While our hearts and minds are very much with the good people of Ukraine, if you needed a distraction, then dipping into Progressive Greetings’ March edition could fit the bill. The physical issues of the magazine landed at the start of the week, but now the digital version is also available to read online. So what are you waiting for?…get stuck in!
Challenges aside, the first quarter is shaping up well for the greeting card sector, with Spring Fair and Top Drawer both having been great opportunities for the greeting card community to be back out in force.
PG’s News pages are crammed full of industry happenings from the retailing, publishing and trade supplier fronts. As the first Spring Season event of the year, a lot was hanging on Valentine’s, and it seems that for indies at least, love was in the air. (Click to pages 6-7)
And confirming the move back to physical shopping is continuing, the news section also includes Kantar’s research findings that show that £371 million was spent on greeting cards in the last quarter of 2021.
Good news then for all card retailers, and just the right time for Card Factory to unveil its first new store concept for 20 years.
PG’s columnist Cardsharp is on top form this month, with his article, entitled The Price is Not Right adding a historical perspective to price rises in the industry, recalling back to the days when a 10% increase every January was the norm. (Click to pages 20-21)
With soaring costs and shortages hitting the sector from all angles, the Viewpoints’ Weighing Up The Costs piece shares the opinions from agents, publishers, printers, an envelope company and a retailer on how they are approaching this tricky period. (Click to pages 22-23)
On an upbeat note, with the Shop Local rally call getting ever louder, indies are making the most of their sense of place with localised cards and gift products, and area of the market which is gaining traction for publishers too. See Keeping It Local (Click to pages 48-49) and Publishers’ Sense of Place (Click to pages 50-51)
Someone who ventured out of his Highlands home territory recently is independent retailer David Robertson, whose Ranting and Raving column (Click to pages 18-19) covers both his current concerns as well as the joys of meeting some inspirational publishers during his jaunt to Spring Fair.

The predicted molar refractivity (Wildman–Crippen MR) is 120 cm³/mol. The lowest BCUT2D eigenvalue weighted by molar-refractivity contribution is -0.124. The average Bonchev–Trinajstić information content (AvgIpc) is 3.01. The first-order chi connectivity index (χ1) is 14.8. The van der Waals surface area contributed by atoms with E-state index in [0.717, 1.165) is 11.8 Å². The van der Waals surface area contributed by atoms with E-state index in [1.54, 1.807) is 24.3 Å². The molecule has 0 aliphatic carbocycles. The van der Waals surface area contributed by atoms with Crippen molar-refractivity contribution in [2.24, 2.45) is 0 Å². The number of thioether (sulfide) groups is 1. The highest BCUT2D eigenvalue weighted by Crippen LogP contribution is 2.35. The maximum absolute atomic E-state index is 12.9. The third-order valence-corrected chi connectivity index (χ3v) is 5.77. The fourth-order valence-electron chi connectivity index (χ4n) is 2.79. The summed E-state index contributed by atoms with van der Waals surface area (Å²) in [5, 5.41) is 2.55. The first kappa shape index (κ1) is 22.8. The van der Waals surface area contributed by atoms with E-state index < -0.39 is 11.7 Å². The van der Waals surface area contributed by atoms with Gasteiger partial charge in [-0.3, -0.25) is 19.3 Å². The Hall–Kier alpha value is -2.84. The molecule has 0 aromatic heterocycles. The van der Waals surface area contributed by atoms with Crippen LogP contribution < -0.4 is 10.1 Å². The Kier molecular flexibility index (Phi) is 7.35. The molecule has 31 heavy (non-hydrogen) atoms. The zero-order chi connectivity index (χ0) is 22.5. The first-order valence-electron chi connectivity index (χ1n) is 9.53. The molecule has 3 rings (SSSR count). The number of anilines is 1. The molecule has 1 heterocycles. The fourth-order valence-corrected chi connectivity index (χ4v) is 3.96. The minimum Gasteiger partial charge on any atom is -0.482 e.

There’s more indie input in PG’s popular What’s Hot? section which sees a quad of retailers reveal their top performers. (Click to pages 54-55)
Talking of ‘top performers’, it would take more than a pandemic to deter the Mint Group from fulfilling its dream of relocating to a state of the art headquarters and central warehouse. Now fully ensconced in its 43,000 sq ft new home, PG hotfooted it to Corby to catch up with the family-run business which comprises Museums & Galleries, Mint Publishing and Real & Exciting Designs. (Click to pages 32-33)
PG also visited Paperchase’s newish headquarters in London’s Clerkenwell to meet with the buying team and discover their hopes and dreams. (Click to pages 26-27)
With new products very much the name of the game for retailers, while the Innovations section (Click to pages 44-45) shares the latest clutch of new greeting card designs, this edition also includes an extended section on giftwrappings.
From exotic animals to the beauty of British nature, fruity flavours to bold geometrics, giftwrappings companies are most definitely abundant with newness. As well as sharing some of the latest design treats we also cover the huge strides that giftwrapping companies are making on the sustainable front. (Click to pages 34-35)
Adding a broader perspective, following on from last month’s edition, PG continues its globetrotting mission, by checking in some of the leading greeting card distributors and publishers in various countries find out how trade has been in their corners of the world. (Click to pages 28-29)
And ending on a high note, you can immerse yourself in the delights of Georgia Breeze, our featured artist in Art Source this month. (Click to pages 52-53)
All this and more in the pages of a lovely magazine. Wouldn’t you like to hold it in your hands so you can flick through and read it wherever it takes your fancy?
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